This 2014 German rodent study showed how the thalamus actively controlled and gated information to and from the cerebrum.
In the study’s news coverage, the researchers elaborated on how thalamic control and gating represented a form of memory:
“When asked if, given that
- sensory signals en route to the cortex undergo profound signal transformations in the thalamus,
- a key thalamic transformation is sensory adaptation in which neural output adjusts to the statistics and dynamics of past stimuli, and
- the thalamus, hypothalamus and hippocampus being part of the limbic system,
might memory reconsolidation play a role in the cortico-thalamic pathway?
“It’s conceivable that the cortico-thalamic pathway is subject to long term plasticity,” Groh conjectures. “In fact, on a synaptic level, these inputs can change their strength and retain the adjusted strength for long periods. This process represents another albeit much slower form of adaptation which some interpret as memory.“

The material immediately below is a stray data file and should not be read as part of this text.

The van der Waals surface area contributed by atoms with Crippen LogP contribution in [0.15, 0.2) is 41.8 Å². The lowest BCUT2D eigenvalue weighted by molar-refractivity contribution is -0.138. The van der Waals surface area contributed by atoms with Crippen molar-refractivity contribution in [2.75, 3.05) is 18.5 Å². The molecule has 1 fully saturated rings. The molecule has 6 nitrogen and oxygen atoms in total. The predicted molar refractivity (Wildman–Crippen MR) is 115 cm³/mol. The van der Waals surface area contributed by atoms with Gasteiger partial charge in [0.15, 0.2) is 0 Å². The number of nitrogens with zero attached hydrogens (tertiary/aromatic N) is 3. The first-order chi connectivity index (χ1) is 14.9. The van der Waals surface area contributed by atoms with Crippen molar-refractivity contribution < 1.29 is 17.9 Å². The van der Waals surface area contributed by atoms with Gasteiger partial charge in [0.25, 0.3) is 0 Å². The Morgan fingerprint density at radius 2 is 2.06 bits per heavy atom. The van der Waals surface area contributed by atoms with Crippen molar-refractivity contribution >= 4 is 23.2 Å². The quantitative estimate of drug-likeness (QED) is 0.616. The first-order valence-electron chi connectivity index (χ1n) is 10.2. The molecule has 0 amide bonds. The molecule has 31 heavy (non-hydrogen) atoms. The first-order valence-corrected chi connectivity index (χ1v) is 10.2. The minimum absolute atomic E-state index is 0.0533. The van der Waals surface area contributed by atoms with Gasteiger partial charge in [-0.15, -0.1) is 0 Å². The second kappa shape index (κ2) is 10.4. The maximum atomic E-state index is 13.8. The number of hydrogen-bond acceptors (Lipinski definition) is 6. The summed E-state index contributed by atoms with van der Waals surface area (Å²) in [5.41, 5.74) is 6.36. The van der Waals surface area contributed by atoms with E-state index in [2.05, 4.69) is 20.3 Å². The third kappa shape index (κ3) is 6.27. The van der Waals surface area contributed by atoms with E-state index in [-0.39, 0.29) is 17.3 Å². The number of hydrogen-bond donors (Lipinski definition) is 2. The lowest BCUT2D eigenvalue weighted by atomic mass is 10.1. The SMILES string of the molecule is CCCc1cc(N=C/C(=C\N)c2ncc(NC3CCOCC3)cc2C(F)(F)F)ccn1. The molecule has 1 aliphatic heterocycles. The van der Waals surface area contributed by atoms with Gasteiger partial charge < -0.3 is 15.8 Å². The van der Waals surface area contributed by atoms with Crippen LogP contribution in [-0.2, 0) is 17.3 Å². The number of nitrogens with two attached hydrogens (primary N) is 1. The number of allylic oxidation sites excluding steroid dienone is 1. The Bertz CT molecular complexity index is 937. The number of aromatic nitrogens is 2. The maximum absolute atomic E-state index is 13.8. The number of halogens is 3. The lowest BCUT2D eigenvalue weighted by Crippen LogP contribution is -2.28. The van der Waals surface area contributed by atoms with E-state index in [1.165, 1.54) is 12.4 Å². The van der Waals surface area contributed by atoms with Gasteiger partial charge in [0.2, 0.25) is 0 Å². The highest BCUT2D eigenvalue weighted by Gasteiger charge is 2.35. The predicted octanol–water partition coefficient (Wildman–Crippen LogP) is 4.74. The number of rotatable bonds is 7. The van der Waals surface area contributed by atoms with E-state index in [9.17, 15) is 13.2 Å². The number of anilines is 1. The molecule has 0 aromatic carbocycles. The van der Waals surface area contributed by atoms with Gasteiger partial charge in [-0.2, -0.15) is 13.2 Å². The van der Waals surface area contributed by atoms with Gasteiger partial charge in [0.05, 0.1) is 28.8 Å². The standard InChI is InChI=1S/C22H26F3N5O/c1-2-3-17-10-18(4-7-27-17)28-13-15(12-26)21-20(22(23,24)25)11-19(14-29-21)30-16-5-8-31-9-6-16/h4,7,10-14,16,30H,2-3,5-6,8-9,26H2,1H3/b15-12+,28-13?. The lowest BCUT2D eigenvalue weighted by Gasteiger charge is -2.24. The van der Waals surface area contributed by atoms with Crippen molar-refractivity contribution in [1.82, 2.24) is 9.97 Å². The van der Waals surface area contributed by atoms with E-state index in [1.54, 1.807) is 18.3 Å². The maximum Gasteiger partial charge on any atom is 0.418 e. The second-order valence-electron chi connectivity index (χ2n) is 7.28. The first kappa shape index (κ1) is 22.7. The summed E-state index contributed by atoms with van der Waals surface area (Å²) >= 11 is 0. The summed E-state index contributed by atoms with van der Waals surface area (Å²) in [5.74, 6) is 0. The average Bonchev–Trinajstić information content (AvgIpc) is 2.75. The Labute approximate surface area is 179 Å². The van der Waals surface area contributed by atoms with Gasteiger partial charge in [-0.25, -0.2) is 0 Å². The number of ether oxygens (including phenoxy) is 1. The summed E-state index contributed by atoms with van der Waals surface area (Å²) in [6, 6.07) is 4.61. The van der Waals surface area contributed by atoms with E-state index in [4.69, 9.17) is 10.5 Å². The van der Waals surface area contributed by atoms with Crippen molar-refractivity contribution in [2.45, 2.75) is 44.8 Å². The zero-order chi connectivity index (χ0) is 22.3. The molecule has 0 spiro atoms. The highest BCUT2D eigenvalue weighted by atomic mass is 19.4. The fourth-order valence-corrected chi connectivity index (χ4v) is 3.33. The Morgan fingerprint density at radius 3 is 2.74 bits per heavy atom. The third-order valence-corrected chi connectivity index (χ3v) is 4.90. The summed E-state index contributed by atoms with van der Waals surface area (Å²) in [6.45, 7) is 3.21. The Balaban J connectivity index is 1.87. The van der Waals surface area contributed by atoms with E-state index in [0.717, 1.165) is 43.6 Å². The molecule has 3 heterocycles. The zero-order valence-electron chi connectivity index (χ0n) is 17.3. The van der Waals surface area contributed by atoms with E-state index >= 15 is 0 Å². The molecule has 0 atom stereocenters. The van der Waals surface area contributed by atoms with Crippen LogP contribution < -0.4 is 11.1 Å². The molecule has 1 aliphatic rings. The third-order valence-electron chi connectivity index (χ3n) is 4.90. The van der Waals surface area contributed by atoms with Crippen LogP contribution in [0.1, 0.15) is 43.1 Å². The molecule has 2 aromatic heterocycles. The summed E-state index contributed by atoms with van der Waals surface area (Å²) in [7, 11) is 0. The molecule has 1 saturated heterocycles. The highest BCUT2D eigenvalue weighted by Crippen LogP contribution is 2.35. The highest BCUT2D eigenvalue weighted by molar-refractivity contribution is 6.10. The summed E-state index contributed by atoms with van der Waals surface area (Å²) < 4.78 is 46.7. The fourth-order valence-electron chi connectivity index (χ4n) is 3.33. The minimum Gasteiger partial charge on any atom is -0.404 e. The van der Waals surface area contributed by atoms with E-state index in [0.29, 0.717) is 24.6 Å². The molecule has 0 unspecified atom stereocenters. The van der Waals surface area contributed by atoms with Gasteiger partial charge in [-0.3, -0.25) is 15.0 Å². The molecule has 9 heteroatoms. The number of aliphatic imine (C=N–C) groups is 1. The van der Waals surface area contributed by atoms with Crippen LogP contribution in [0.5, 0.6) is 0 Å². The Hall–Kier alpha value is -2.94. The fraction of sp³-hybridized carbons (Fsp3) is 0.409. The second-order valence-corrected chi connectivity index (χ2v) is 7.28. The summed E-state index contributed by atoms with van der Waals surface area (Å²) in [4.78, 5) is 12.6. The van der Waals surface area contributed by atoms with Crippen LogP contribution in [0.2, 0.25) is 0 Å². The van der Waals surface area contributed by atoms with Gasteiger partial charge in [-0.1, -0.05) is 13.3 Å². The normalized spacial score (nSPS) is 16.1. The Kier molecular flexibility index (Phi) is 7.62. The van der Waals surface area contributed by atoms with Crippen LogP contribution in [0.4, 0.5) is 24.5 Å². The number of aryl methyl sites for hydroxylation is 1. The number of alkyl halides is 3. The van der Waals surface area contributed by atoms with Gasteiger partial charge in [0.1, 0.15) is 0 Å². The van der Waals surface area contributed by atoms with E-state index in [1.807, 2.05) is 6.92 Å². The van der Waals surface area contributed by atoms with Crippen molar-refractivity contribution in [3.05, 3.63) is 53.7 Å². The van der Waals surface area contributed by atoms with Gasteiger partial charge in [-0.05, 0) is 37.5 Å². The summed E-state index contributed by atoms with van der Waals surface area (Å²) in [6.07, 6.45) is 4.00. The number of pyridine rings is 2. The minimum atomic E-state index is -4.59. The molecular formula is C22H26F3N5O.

Conversely, might the thalamic-cortical pathway affect memory?
“If particular sensory-evoked activity patterns would cause long-term changes in the cortico-thalamic pathway, and thereby change the way incoming signals are processed before reaching the cortex,” he opines, “then this would indeed reflect a form of information storage.“
In other words, there are ways in addition to our usual ideas about memory that the limbic system remembers.
Other items in the news coverage included:
“Rodents, cats, primates and humans show a common architecture of two feedback pathways from cortex to thalamus in the auditory, visual and somatosensory (but not olfactory) systems. “In this study we looked at the processing of touch information, and we’d like to know how the homologous pathways affect visual or auditory processing. It’s fascinating that despite the fundamental differences between visual, auditory and somatosensory signals, the basic layouts of the thalamocortical systems for each modality are quite similar.”
Other areas of research that might benefit from their study include “any medical research involving the thalamocortical system..that might involve inappropriate gating of sensory signals.”
For a given stimulus, the output neural response will not be static, but will depend on recent stimulus and response history.”
http://www.pnas.org/content/111/18/6798.full “Cortical control of adaptation and sensory relay mode in the thalamus”